This is an Italian term which literally means 'light-dark'. In paintings the description refers to clear tonal contrasts which are often used to suggest the volume and modelling of the subjects depicted.
While Chiarascuro - the 'light-dark' technique used to highlight though tonal contrast - is used in many different styles of art, it is Italian Renaissance and, particularly, Baroque paintings for which the technique is most well known.
The technique is used in both Caravaggio's and Artemisia Gentileschi's versions of the biblical story of Judith beheading Holofernes, the former said to have greatly influenced the latter's two slightly different compositions.
In Caravaggio's work, the technique appears to be used to highlight Judith's purity - her pure white dress in the 'spotlight' her elderly maidservant falling into the shadows. The light cast highlights the unnatural angle of Holofernes's head, showing us the ease with which Judith's sword is slicing though his flesh, as though she is aided by god. His body appears to be turning dark, the light emphasising his twisting body and pained expression on as a way to serve the viewer's understanding of his position as the evil force. The gore is kept to a relative minimum for a beheading scene.
No such purity is highlighted in either visual representation of the biblical myth in Gentileschi's versions. Rather, the highlight falls on Judith's steely determination. The force with which she plunges the sword down and with which her maidservant holds the Assyrian king's body, unnaturally contorted, against the bed. These are two women who are working to ensure the gory, bloody death of this tyrant. In the second version, a brief highlight on Holofernes's red velvet blanket serves to remind the audience of the audacious luxury of the Assyrian court and the formidable strength of Holoferens's army.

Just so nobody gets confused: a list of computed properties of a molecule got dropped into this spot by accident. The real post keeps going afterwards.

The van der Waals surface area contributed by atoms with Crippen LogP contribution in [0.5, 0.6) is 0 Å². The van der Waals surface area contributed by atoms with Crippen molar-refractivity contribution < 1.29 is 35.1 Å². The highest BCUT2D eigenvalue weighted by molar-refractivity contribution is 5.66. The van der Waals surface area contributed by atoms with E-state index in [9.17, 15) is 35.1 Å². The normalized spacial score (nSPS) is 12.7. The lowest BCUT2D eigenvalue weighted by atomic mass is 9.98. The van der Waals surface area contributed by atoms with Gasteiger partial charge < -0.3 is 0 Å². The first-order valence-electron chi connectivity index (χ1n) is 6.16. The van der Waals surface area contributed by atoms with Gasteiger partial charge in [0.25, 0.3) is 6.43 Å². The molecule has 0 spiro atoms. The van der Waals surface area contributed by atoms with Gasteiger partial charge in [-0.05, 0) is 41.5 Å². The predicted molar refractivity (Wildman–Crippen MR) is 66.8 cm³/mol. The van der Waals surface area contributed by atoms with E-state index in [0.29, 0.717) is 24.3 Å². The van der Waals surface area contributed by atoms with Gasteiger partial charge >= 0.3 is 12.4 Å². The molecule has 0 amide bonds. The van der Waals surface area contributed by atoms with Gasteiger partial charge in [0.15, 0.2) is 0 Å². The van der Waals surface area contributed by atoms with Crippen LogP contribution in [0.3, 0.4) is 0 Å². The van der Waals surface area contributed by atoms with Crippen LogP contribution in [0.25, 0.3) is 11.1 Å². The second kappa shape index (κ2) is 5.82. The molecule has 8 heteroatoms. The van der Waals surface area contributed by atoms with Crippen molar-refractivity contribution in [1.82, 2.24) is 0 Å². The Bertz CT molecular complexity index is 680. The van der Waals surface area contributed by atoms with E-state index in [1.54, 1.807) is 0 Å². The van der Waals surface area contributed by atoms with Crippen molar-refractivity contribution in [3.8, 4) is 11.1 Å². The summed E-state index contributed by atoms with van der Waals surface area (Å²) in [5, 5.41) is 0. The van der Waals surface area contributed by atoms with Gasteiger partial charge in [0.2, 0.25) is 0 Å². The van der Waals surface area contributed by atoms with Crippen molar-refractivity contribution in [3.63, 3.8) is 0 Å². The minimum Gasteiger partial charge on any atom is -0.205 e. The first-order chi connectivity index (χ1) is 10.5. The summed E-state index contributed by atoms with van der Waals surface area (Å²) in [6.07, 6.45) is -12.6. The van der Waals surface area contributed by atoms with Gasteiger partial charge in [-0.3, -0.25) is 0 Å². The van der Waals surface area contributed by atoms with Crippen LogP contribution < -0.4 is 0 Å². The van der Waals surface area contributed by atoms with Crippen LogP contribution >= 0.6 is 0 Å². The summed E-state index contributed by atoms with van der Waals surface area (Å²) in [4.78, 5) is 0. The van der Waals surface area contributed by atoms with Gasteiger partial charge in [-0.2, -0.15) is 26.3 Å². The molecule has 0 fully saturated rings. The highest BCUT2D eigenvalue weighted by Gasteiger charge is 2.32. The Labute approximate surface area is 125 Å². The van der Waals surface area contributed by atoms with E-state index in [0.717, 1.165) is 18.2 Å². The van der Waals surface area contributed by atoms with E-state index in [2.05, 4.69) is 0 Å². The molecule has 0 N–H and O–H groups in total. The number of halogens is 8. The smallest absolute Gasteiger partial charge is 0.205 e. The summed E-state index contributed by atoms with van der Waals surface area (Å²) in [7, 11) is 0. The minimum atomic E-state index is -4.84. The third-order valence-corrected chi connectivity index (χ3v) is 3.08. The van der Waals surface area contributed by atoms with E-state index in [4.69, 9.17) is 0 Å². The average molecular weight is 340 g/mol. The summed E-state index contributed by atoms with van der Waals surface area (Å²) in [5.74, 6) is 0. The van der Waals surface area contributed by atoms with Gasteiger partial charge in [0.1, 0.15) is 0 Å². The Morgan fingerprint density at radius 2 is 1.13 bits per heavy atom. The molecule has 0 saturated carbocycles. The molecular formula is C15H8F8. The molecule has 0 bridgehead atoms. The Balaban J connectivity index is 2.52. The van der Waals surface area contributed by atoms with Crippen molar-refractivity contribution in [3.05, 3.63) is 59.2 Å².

In Caravaggio's painting, the light comes from beyond the left hand side of the composition, but Gentileschi's versions both show the light as though is emanates from Holofernes himself - or more accurately perhaps from the hilt of Judith's sword. This bizarrely unnatural light gives the impression of the assent of god, demonstrated by Judith's radiant purity in Caravaggio's version.
There are, of course, issues about the circumstance of Gentileschi's painting - predominantly being forced by her father to marry her rapist.
Both painters - as well as many others - successfully employ this technique as a way to highlight (though both what is brightened and what is left dark) and provoke question (where is the light coming from? why are certain elements made light or dark? what is the artists trying to convey through each highlight).